© 2024 WOSU Public Media
Play Live Radio
Next Up:
0:00 0:00
Available On Air Stations
WOSP-FM 91.5 Portsmouth is off the air. In the meantime listen online or with the WOSU mobile app.

Columbus Considers Tax Breaks To Spark Affordable Housing On Far East Side

In this Wednesday, Feb. 18, 2015 photo, builder Janez Bratkovic prepares to put in a header on a new home construction in Pepper Pike, Ohio.
Tony Dejak
Associated Press
In this Wednesday, Feb. 18, 2015 photo, builder Janez Bratkovic prepares to put in a header on a new home construction in Pepper Pike, Ohio.

Columbus City Council wants to create new affordable housing development opportunities on the city’s Far East Side.

“A lot of the areas, especially in our community around 270, that for a long time were successful are starting to lose population, and frankly the housing stock and the commercial corridors are starting to age,” says Hannah Jones, deputy director of Columbus’ Department of Development.

Columbus City Council members will host a public hearing Wednesday afternoon at 4 p.m., to address the proposed creation of the Far East Community Reinvestment Area (CRA).

“So we have to start looking at different approaches out there to reinvest in those areas and make them more attractive again,” Jones says.

The Far East Side is south of I-70 and is bordered by Brice Road, Refugee Road, Blacklick Creek and Truro Township.

Jones says City Council wants to create the Far East CRA to offer incentives for developers, which would receive a 100%, 15-year tax abatement to build mid-rise and high-rise projects. In year 11, schools would receive 15% of their normal payment and those would increase each subsequent year, until the abatement ends.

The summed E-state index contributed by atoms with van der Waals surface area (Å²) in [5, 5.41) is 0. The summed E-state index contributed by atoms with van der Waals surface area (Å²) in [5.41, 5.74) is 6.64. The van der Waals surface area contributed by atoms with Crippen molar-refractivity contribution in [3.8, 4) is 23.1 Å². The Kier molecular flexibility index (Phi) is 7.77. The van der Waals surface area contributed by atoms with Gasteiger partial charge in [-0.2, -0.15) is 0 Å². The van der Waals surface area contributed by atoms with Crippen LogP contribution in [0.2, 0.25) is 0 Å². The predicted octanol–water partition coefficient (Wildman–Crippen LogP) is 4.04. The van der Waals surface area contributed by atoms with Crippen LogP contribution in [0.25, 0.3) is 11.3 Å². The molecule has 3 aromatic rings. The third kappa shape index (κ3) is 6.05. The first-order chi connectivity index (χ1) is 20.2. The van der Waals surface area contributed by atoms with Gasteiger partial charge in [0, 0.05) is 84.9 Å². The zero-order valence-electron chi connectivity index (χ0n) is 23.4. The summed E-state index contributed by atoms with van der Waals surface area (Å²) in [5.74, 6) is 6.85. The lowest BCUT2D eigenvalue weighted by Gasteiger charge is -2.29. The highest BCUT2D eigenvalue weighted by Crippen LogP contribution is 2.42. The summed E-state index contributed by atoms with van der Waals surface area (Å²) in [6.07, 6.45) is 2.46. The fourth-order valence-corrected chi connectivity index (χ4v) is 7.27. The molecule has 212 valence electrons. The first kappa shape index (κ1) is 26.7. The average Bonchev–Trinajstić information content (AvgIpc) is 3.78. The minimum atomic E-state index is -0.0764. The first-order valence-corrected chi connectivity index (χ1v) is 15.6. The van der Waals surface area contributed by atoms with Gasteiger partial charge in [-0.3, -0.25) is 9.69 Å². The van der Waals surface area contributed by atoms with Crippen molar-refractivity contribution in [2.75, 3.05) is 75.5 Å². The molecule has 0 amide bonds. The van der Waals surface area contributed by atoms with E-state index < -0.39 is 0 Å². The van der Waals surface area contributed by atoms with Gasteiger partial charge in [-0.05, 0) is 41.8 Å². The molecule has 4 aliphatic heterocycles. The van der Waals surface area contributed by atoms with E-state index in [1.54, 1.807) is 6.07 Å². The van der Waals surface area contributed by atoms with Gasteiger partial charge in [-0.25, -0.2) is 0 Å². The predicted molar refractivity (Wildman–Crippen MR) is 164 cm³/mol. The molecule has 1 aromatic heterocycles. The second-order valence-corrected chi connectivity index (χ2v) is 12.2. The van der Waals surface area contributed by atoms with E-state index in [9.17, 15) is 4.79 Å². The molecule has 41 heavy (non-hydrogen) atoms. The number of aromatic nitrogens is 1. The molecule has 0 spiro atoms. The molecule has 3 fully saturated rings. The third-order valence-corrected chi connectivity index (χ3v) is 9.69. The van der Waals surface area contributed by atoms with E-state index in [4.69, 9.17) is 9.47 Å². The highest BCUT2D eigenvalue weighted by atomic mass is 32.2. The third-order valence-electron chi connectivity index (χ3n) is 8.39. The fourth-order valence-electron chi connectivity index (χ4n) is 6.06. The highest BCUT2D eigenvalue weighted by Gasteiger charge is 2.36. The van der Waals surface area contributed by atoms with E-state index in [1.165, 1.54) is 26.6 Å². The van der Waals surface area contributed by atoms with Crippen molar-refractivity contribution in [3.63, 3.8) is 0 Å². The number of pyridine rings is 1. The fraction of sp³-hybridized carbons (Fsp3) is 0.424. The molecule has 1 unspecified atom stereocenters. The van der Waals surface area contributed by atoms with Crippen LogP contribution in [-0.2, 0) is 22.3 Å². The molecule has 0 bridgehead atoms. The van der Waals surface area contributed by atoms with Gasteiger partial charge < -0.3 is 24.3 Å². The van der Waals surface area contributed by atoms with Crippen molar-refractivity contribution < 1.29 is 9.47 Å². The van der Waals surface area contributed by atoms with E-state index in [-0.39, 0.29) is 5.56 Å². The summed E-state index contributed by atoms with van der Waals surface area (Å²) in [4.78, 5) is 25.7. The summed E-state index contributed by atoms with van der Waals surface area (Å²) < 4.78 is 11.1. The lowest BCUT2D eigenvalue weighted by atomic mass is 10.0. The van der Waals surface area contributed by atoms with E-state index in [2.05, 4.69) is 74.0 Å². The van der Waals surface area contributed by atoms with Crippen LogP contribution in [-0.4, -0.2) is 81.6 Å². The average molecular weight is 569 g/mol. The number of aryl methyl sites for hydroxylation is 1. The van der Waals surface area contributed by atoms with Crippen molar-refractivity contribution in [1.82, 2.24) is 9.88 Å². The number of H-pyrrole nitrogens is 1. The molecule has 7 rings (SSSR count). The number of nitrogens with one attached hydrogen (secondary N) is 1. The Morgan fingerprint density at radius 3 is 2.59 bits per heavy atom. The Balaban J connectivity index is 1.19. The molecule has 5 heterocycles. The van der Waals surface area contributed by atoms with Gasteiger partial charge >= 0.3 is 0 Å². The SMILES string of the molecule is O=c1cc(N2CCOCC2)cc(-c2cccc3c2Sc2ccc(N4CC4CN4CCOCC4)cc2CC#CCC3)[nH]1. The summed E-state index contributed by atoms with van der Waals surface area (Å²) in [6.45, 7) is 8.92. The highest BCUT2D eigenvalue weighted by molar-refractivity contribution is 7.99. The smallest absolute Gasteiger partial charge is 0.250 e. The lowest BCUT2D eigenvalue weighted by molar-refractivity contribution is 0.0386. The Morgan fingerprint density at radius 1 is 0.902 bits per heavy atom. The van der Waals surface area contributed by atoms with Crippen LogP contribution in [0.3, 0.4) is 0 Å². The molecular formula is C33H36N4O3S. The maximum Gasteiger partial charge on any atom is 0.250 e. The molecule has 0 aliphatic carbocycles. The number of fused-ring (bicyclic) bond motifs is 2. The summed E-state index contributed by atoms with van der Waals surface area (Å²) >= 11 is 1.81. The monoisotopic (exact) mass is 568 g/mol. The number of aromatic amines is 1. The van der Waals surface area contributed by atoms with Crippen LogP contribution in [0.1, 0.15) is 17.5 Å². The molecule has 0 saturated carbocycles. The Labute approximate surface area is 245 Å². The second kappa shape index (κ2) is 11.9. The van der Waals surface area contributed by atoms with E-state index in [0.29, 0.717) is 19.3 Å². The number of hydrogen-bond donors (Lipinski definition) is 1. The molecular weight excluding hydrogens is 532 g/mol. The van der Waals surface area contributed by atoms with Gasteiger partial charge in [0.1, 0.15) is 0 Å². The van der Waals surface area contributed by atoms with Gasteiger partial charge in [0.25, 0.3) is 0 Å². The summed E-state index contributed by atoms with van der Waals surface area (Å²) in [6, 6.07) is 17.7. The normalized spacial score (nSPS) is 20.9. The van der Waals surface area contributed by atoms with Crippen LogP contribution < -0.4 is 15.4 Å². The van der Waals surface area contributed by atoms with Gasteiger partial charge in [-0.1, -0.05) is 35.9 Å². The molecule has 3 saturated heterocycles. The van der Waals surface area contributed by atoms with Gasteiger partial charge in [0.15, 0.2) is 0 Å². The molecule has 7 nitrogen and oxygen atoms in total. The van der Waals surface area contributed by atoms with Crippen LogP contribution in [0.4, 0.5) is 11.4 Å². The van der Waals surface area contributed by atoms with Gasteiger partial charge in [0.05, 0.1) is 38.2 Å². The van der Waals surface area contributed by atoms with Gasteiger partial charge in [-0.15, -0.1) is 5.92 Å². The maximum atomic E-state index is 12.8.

“In this case we were approached by a developer who was interested in doing a larger project that would serve some of our mid-level, mid-tier income residents, and we really saw an opportunity to capitalize on that,” Jones says.

Single-family residential rehabilitation projects will also quality for abatements. However, single-family new construction will not be eligible unless designated for affordable housing.

Jones explains that the city has seen a faster decline on the Far East Side for the past 5-10 years. She says more attention there can improve the area.

“What we really want to focus on, though, is that there is decent and safe and sanitary housing options, both on the rental and the home ownership side,” Jones says. "So yes, it is our desire to continue to see a mix of housing options.”

While Columbus has many critics of its tax abatements, city officials say they've made some changes. In July 2018, Columbus City Council voted to approve a new policythat demands developers invest in affordable housing in exchange for tax breaks. However, the plan also allows builders to buy their way out of those requirements.

“With the review of our overall tax abatement policy last year, the administration did not shy away from recognizing that it was time for us to reevaluate that and that is why we changed the way that we structure our system," Jones says.

The city of Columbus has used tax abatements in other areas of Columbus, like the Hilltop, Milo-Grogan, Franklinton and Linden, among other neighborhoods.

“It is often utilized by a lot of our affordable housing developers in a way that is very impactful to the families there," Jones says.

Debbie Holmes has worked at WOSU News since 2009. She has hosted All Things Considered, since May 2021. Prior to that she was the host of Morning Edition and a reporter.